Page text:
Going back to UTF-8. As I just mentioned UTF-8 can represent all Unicode code points from U+0000 to U+10FFFF. In UTF-8 encoding, the most significant bit is used as a marker indicating how many octet sequences are part of this data encoding. If this bit is 0, then it only requires a single octet and Unicode code point encoded must be from U+0000 to U+007F. This single octet UTF-8 encoding is fully compatible with the ASCII character set. If the MSB is 1, then further processing of subsequent octets are needed. The head sequence’s most significant bits will tell how many octets to process and the trailing sequence’s MSB will be 10b. UTF-8 can be as small as 8-bits or as big as 32-bits.

UTF-16 is not Unicode

Earlier, I mentioned that font files usually index glyphs in Unicode using UTF-16 encoding. The key reason for this is that most used characters in the Unicode scheme can be represented in no more than 16-bits. Many programs rarely use anything beyond U+FFFF. A key point is that UTF-16 requires less storage to encode the range U+0800 – U+FFFF than UTF-8 does (UTF-16 requires 16-bits, while UTF-8 requires 24-bits). Beyond U+FFFF, UTF-8 and UTF-16 both require 32-bits. You can only store so much in a single octet of UTF-8, so many platforms decided to go with UTF-16 as the main Unicode encoding. This seemed to somewhat made many beginners into thinking that UTF-16 is the way Unicode represents characters (I have no source, just my opinion).

In UTF-16 encoding scheme, code points from U+0000 to U+FFFF (except for the range U+D800 to U+DFFF) are represented in a single 16-bit data. The U+D800 to U+DFFF are used to represent surrogate pairs. Surrogate pairs are used to represent anything beyond U+FFFF in UTF-16. Surrogate pairs, as the name implies, is a pair of 16-bit data. To encode anything beyond U+FFFF, you take the hexadecimal face value of the code point and subtract 0x10000 from it. Add 0-bits at the beginning until you have a 20-bit data. Split the result into two 10-bit data. Add the first half to 0xD800 and the other half to 0xDC00, and you have your UTF-16 encoded character.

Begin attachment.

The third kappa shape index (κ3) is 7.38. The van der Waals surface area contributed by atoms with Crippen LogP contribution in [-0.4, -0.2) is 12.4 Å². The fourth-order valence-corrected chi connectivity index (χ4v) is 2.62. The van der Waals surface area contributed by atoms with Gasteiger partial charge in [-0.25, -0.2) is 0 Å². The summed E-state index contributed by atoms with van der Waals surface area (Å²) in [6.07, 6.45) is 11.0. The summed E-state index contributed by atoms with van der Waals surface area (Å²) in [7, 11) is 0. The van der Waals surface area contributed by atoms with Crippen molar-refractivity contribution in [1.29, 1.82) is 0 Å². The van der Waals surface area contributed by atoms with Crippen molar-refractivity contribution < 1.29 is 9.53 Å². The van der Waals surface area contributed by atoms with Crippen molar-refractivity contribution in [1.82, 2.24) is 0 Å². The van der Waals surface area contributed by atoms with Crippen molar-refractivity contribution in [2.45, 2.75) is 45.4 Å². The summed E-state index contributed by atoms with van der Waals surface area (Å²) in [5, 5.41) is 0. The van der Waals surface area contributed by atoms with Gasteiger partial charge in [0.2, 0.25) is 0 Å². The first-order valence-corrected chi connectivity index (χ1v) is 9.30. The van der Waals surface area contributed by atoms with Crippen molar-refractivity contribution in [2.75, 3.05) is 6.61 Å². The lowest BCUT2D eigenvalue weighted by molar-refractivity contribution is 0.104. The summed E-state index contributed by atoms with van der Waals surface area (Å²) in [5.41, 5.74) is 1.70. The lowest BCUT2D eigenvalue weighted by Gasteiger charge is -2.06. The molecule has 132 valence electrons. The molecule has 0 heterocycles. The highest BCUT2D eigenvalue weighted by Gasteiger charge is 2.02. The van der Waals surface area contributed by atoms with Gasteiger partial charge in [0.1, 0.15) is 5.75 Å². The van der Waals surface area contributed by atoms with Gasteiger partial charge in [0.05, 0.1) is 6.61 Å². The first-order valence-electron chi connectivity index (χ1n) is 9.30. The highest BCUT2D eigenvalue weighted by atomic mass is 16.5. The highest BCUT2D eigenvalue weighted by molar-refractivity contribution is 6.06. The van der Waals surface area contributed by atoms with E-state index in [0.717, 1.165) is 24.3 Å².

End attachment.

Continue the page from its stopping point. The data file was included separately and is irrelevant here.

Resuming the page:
UTF-32 is Simple

Kind of. In this encoding scheme. Code points are represented in fixed 32-bit wide data. There is no bit fiddling involved in this scheme except for octet ordering. Each 32-bit data represent the exact Unicode code point as they are.

Some articles talk about UTF-32 is rarely used because no one wants to waste storage. I think that is partially incorrect. These days we have more storage than we did decades ago. Many platforms are switching towards UTF-32 encoding. The key advantages are starting to outweigh the storage concern. UTF-32 simply makes it easy to index characters in a string. It also makes it faster to encode to another code page since each UTF-32 character is already representing its Unicode code point as it is.

Byte Order Mark

Byte order marks are used in the following context based on the encoding schemes:

Project UniCString

I wrote a simple Unicode library here. It contains the code implementations that I have briefly discussed in this post. I do not really recommend using that library for production applications. I wrote it for edification purposes only. In particular, you will want to look at Core/Codecs directory for UTF-8, UTF-16, and UTF-32 implementations. I wrote it in C++, but the encoding and decoding logic should be a useful reference.

If you want to use a well-written Unicode library, you should look into something more industry quality like ICU.

Posted 2014 May 17 under Programming